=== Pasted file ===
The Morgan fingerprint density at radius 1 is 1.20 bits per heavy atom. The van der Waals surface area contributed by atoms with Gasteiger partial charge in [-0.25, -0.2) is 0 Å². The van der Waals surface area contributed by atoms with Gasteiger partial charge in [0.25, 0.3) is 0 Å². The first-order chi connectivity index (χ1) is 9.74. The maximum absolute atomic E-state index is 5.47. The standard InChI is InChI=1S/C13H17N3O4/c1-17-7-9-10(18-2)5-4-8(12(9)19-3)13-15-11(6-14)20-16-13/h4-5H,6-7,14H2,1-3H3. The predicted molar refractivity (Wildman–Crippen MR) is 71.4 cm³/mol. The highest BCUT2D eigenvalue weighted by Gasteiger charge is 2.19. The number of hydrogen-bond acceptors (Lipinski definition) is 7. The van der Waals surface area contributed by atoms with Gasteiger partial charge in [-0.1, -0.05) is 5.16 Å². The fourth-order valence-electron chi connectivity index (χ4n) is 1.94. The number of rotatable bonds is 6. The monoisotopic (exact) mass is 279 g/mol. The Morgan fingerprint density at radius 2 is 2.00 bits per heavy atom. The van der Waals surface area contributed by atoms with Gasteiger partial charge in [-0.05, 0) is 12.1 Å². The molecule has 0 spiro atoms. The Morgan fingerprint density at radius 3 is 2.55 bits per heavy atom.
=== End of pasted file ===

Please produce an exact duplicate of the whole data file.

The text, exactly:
The Morgan fingerprint density at radius 1 is 1.20 bits per heavy atom. The van der Waals surface area contributed by atoms with Gasteiger partial charge in [-0.25, -0.2) is 0 Å². The van der Waals surface area contributed by atoms with Gasteiger partial charge in [0.25, 0.3) is 0 Å². The first-order chi connectivity index (χ1) is 9.74. The maximum absolute atomic E-state index is 5.47. The standard InChI is InChI=1S/C13H17N3O4/c1-17-7-9-10(18-2)5-4-8(12(9)19-3)13-15-11(6-14)20-16-13/h4-5H,6-7,14H2,1-3H3. The predicted molar refractivity (Wildman–Crippen MR) is 71.4 cm³/mol. The highest BCUT2D eigenvalue weighted by Gasteiger charge is 2.19. The number of hydrogen-bond acceptors (Lipinski definition) is 7. The van der Waals surface area contributed by atoms with Gasteiger partial charge in [-0.1, -0.05) is 5.16 Å². The fourth-order valence-electron chi connectivity index (χ4n) is 1.94. The number of rotatable bonds is 6. The monoisotopic (exact) mass is 279 g/mol. The Morgan fingerprint density at radius 2 is 2.00 bits per heavy atom. The van der Waals surface area contributed by atoms with Gasteiger partial charge in [-0.05, 0) is 12.1 Å². The molecule has 0 spiro atoms. The Morgan fingerprint density at radius 3 is 2.55 bits per heavy atom.